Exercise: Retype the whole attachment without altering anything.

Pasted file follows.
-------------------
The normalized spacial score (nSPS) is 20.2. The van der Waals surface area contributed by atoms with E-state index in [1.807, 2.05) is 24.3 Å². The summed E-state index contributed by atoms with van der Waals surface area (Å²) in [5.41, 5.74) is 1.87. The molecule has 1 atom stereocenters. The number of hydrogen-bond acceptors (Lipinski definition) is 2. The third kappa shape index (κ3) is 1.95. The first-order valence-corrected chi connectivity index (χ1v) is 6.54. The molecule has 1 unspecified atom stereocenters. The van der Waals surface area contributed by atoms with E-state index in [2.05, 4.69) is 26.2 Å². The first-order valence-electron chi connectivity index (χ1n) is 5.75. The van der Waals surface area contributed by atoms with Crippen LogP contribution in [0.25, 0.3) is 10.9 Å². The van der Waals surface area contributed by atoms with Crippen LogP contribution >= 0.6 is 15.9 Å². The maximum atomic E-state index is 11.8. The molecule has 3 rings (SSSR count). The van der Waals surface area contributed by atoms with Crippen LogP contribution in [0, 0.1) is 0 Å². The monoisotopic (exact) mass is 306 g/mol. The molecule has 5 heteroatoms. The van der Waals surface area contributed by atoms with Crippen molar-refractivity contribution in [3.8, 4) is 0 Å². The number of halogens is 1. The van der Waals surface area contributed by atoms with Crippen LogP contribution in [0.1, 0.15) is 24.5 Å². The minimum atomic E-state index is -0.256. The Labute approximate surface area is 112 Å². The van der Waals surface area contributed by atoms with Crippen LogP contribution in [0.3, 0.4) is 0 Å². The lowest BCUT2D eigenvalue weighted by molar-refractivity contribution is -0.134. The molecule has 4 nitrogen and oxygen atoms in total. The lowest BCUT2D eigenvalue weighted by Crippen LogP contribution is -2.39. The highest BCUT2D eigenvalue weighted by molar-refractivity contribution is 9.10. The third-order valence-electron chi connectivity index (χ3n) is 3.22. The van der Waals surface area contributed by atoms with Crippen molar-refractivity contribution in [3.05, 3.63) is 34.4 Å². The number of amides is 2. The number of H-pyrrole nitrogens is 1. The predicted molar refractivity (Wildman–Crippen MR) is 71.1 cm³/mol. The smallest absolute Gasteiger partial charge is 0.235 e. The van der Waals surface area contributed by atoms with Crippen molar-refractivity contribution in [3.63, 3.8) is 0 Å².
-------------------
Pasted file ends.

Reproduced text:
The normalized spacial score (nSPS) is 20.2. The van der Waals surface area contributed by atoms with E-state index in [1.807, 2.05) is 24.3 Å². The summed E-state index contributed by atoms with van der Waals surface area (Å²) in [5.41, 5.74) is 1.87. The molecule has 1 atom stereocenters. The number of hydrogen-bond acceptors (Lipinski definition) is 2. The third kappa shape index (κ3) is 1.95. The first-order valence-corrected chi connectivity index (χ1v) is 6.54. The molecule has 1 unspecified atom stereocenters. The van der Waals surface area contributed by atoms with E-state index in [2.05, 4.69) is 26.2 Å². The first-order valence-electron chi connectivity index (χ1n) is 5.75. The van der Waals surface area contributed by atoms with Crippen LogP contribution in [0.25, 0.3) is 10.9 Å². The van der Waals surface area contributed by atoms with Crippen LogP contribution >= 0.6 is 15.9 Å². The maximum atomic E-state index is 11.8. The molecule has 3 rings (SSSR count). The van der Waals surface area contributed by atoms with Crippen LogP contribution in [0, 0.1) is 0 Å². The monoisotopic (exact) mass is 306 g/mol. The molecule has 5 heteroatoms. The van der Waals surface area contributed by atoms with Crippen molar-refractivity contribution in [3.8, 4) is 0 Å². The number of halogens is 1. The van der Waals surface area contributed by atoms with Crippen LogP contribution in [0.1, 0.15) is 24.5 Å². The minimum atomic E-state index is -0.256. The Labute approximate surface area is 112 Å². The van der Waals surface area contributed by atoms with Crippen LogP contribution in [0.3, 0.4) is 0 Å². The lowest BCUT2D eigenvalue weighted by molar-refractivity contribution is -0.134. The molecule has 4 nitrogen and oxygen atoms in total. The lowest BCUT2D eigenvalue weighted by Crippen LogP contribution is -2.39. The highest BCUT2D eigenvalue weighted by molar-refractivity contribution is 9.10. The third-order valence-electron chi connectivity index (χ3n) is 3.22. The van der Waals surface area contributed by atoms with Crippen molar-refractivity contribution in [3.05, 3.63) is 34.4 Å². The number of amides is 2. The number of H-pyrrole nitrogens is 1. The predicted molar refractivity (Wildman–Crippen MR) is 71.1 cm³/mol. The smallest absolute Gasteiger partial charge is 0.235 e. The van der Waals surface area contributed by atoms with Crippen molar-refractivity contribution in [3.63, 3.8) is 0 Å².